British Politics

Opinion: The Public Order Act is a stifling anti-democratic overreach of executive powers

The new bill will make it harder to protest and encroaches on civil liberties, argues Orwell-scholar Rebecca Clayton

Photo by James Eades on Unsplash

The government has recently passed a new Public Order Act. The new laws have been designed to deal with the disruptive protests that have become more commonplace over the last five years, many of those at the hands of Extinction Rebellion and Just Stop Oil. The government have come under significant pressure to deal with the civil disobedience. I can see why the government might feel the need to act; the protests did bring certain parts of London to a standstill. However, the introduction of tightened protest laws is a particularly authoritarian response to this pressure, and I am not sure the benefits outweigh the reality of the Public Order Act, which is the gradual erosion of our civil liberties across England.

Public opinion is mixed, and there are many who are not properly informed. There are those who find it incredibly sinister. They liken it to the Chinese government’s crackdown on protests in Beijing and Hong Kong. And then there are those whose sum response seems to be, “yeah well, those pesky Just Stop Oil protesters need to just stop, literally”. There are those whose view lies somewhere in between. Despite the existence of these differing viewpoints, there doesn’t seem to be enough outrage from anybody. The odd rant in the Comments section of The Guardian, sure, but other than that (and I am under no illusion that the Guardian’s Comments section is not a fair representation of society’s makeup); nada, nil, nothing. I don’t hear it spoken about it in public, it’s not a feature on BBC News, and even Labour MPs are staying quiet on the subject. The opposition voted against the motion when it was seen in Parliament but have done precious little else to challenge this flagrant attack on our civil rights.

There are those who are making their voices heard, but they are not within either the Conservatives or the Labour Party. The SNP have been particularly vocal, with MP Alison Thewliss denouncing the legislation as “one of the most Draconian pieces of law to pass through Parliament”. There are petitions online, including a Liberty petition with almost 100,000 signatures. Human Rights charities have been holding their proverbial heads in their hands, as I imagine they have been since Suella Braverman, and even Priti Patel before her, first gained high office. But still, no outrage. Even those whose opinions I respect and admire in my own friendship group have been dragging their feet on the issue. One of my closest friends reasoned that “we can’t have a situation where people cannot get on the train to work again”, as though Network Rail aren’t doing their level best to prevent people from getting on trains anyway, and that’s without a salient social point about our over-reliance on fossil fuels at its core.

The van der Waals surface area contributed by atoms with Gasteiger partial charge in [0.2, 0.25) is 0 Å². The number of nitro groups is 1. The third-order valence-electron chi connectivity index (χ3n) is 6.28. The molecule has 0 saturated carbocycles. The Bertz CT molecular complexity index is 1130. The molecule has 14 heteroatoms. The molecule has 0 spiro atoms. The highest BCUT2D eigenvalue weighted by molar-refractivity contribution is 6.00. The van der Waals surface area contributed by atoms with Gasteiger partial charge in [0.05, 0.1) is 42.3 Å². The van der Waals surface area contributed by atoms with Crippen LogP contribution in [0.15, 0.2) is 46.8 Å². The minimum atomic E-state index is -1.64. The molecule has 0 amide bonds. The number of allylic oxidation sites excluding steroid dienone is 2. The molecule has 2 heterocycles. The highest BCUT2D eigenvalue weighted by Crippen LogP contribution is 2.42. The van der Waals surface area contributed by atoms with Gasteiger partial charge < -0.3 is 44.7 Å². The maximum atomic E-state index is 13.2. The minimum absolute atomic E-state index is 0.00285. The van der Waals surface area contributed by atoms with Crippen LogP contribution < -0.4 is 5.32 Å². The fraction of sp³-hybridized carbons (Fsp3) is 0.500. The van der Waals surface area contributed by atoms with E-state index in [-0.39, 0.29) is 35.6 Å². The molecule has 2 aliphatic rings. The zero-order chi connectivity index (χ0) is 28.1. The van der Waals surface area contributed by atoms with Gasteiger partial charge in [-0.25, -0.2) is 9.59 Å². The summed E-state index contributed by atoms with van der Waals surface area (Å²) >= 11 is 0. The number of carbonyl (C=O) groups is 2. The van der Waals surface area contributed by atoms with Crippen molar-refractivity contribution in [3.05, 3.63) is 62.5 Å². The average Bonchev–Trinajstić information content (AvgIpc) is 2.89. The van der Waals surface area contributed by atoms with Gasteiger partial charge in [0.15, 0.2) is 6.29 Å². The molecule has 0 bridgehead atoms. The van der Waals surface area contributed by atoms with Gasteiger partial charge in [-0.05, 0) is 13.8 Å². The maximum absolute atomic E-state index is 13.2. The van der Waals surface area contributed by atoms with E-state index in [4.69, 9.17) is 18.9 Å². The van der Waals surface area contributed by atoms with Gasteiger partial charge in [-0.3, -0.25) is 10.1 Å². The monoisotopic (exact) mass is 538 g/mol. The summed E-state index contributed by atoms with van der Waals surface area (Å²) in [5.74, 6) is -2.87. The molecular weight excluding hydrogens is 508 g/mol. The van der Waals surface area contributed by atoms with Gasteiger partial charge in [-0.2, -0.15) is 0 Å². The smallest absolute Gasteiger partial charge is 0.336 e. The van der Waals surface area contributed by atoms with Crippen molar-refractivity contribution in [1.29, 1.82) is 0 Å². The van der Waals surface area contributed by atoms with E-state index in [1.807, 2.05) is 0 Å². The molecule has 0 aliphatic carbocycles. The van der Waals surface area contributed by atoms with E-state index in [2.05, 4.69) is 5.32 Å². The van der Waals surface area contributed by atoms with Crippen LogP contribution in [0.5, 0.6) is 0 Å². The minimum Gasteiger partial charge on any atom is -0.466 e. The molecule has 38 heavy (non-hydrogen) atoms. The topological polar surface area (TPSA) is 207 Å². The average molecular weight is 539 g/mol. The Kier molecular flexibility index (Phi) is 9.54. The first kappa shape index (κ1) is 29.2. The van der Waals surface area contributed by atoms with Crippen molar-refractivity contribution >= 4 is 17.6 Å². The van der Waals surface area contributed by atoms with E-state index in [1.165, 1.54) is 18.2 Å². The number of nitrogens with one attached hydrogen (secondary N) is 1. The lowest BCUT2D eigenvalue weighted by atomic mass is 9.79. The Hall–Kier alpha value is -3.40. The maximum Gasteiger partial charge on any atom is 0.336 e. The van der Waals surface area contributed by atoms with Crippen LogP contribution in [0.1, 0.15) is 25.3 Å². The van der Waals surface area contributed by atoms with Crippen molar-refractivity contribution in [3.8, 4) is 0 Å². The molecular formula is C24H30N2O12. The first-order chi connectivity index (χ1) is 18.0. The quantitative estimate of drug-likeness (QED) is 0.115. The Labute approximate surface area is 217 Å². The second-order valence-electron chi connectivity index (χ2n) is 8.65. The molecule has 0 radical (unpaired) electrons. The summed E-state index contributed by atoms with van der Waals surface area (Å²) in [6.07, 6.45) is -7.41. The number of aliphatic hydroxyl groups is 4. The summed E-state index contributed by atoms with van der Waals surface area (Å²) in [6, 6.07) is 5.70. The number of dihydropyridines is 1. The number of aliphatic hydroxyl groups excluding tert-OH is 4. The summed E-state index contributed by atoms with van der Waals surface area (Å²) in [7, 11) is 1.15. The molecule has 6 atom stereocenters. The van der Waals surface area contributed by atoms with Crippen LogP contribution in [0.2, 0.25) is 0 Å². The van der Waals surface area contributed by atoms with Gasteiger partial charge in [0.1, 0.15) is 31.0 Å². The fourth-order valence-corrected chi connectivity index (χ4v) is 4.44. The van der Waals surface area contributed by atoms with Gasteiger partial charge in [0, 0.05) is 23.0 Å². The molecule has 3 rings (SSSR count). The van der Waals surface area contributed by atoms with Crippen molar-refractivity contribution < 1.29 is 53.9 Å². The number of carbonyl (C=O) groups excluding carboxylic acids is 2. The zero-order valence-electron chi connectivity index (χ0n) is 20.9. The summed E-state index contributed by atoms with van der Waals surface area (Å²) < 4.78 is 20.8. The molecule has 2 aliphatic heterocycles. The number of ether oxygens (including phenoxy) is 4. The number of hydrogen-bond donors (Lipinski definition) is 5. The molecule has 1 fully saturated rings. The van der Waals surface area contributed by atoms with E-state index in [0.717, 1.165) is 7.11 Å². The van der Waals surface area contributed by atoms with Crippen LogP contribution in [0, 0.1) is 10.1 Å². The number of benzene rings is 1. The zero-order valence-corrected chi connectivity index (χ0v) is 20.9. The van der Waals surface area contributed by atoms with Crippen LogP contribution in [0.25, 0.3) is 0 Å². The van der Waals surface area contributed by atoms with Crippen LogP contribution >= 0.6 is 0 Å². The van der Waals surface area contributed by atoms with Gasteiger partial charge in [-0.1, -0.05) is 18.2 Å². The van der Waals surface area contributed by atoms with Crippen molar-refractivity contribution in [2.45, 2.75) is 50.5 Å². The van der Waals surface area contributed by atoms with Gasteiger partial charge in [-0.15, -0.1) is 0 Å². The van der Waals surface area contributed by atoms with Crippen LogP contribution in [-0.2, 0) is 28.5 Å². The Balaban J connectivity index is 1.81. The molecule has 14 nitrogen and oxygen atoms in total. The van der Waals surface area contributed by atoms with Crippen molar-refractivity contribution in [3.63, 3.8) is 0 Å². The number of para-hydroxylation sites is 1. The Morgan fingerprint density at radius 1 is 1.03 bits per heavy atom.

Keir Starmer is hinting, through his failure to stand up to the Conservatives on this issue, that he agrees with the new legislation passed. Um, excuse me? How can a Labour MP stand aside and watch as our civil liberties are crushed, and our right to voice our political opinions publicly compromised, simply on the grounds of public nuisance? In the case of the recent Republican protests on the day of the King’s coronation, Keir Starmer accepts that the Metropolitan Police got some of their “judgements wrong” after they arrested six Republic campaigners during the demonstration. However, the Mirror reported that Starmer said, “it’s early days and in my experience of public order legislation, it takes a little while for it to bed in”, leaving viewers such as myself wondering why exactly we would want such abominable legislation to bed in.